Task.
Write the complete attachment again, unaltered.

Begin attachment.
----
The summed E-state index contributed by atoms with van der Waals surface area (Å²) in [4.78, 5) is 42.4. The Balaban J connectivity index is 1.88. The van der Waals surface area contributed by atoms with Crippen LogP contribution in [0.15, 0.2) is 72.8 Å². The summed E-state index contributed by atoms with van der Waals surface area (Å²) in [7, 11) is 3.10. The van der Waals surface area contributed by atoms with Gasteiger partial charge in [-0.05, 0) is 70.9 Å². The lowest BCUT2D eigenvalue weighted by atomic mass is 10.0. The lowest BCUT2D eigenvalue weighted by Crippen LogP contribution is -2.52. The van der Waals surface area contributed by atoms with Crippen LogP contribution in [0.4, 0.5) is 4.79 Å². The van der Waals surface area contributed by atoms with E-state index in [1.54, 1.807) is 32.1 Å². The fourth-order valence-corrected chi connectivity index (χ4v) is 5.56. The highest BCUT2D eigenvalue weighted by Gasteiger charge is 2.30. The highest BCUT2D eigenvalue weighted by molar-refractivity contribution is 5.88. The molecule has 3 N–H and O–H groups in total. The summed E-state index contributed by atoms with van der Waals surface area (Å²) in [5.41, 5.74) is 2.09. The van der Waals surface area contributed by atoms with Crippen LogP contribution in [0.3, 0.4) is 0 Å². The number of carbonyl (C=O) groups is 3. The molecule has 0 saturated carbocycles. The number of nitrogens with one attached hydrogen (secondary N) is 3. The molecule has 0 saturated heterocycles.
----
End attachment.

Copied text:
The summed E-state index contributed by atoms with van der Waals surface area (Å²) in [4.78, 5) is 42.4. The Balaban J connectivity index is 1.88. The van der Waals surface area contributed by atoms with Crippen LogP contribution in [0.15, 0.2) is 72.8 Å². The summed E-state index contributed by atoms with van der Waals surface area (Å²) in [7, 11) is 3.10. The van der Waals surface area contributed by atoms with Gasteiger partial charge in [-0.05, 0) is 70.9 Å². The lowest BCUT2D eigenvalue weighted by atomic mass is 10.0. The lowest BCUT2D eigenvalue weighted by Crippen LogP contribution is -2.52. The van der Waals surface area contributed by atoms with Crippen LogP contribution in [0.4, 0.5) is 4.79 Å². The van der Waals surface area contributed by atoms with E-state index in [1.54, 1.807) is 32.1 Å². The fourth-order valence-corrected chi connectivity index (χ4v) is 5.56. The highest BCUT2D eigenvalue weighted by Gasteiger charge is 2.30. The highest BCUT2D eigenvalue weighted by molar-refractivity contribution is 5.88. The molecule has 3 N–H and O–H groups in total. The summed E-state index contributed by atoms with van der Waals surface area (Å²) in [5.41, 5.74) is 2.09. The van der Waals surface area contributed by atoms with Crippen LogP contribution in [0.3, 0.4) is 0 Å². The number of carbonyl (C=O) groups is 3. The molecule has 0 saturated carbocycles. The number of nitrogens with one attached hydrogen (secondary N) is 3. The molecule has 0 saturated heterocycles.